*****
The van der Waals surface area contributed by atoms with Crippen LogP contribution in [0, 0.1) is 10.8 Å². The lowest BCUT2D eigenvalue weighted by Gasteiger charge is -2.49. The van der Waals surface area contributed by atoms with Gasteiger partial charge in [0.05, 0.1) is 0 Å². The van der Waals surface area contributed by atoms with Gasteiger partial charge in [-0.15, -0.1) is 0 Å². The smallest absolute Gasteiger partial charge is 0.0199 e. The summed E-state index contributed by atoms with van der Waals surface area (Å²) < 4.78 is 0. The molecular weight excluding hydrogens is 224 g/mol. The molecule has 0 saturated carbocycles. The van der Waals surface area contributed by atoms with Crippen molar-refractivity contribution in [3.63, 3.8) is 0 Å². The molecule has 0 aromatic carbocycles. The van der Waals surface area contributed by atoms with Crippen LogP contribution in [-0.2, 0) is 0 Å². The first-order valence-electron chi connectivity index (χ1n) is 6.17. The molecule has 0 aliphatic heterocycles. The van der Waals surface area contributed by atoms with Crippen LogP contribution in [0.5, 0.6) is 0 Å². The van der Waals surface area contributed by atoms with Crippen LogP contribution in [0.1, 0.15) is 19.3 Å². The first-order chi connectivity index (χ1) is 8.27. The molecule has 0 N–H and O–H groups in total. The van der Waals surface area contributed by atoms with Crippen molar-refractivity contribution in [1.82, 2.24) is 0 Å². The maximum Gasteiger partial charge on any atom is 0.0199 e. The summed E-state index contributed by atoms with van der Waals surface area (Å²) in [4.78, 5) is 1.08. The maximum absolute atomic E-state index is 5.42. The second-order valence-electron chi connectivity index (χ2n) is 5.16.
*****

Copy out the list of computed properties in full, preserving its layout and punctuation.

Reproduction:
The van der Waals surface area contributed by atoms with Crippen LogP contribution in [0, 0.1) is 10.8 Å². The lowest BCUT2D eigenvalue weighted by Gasteiger charge is -2.49. The van der Waals surface area contributed by atoms with Gasteiger partial charge in [0.05, 0.1) is 0 Å². The van der Waals surface area contributed by atoms with Gasteiger partial charge in [-0.15, -0.1) is 0 Å². The smallest absolute Gasteiger partial charge is 0.0199 e. The summed E-state index contributed by atoms with van der Waals surface area (Å²) < 4.78 is 0. The molecular weight excluding hydrogens is 224 g/mol. The molecule has 0 saturated carbocycles. The van der Waals surface area contributed by atoms with Crippen molar-refractivity contribution in [3.63, 3.8) is 0 Å². The molecule has 0 aromatic carbocycles. The van der Waals surface area contributed by atoms with Crippen LogP contribution in [-0.2, 0) is 0 Å². The first-order valence-electron chi connectivity index (χ1n) is 6.17. The molecule has 0 aliphatic heterocycles. The van der Waals surface area contributed by atoms with Crippen LogP contribution in [0.5, 0.6) is 0 Å². The van der Waals surface area contributed by atoms with Crippen LogP contribution in [0.1, 0.15) is 19.3 Å². The first-order chi connectivity index (χ1) is 8.27. The molecule has 0 N–H and O–H groups in total. The van der Waals surface area contributed by atoms with Crippen molar-refractivity contribution in [1.82, 2.24) is 0 Å². The maximum Gasteiger partial charge on any atom is 0.0199 e. The summed E-state index contributed by atoms with van der Waals surface area (Å²) in [4.78, 5) is 1.08. The maximum absolute atomic E-state index is 5.42. The second-order valence-electron chi connectivity index (χ2n) is 5.16.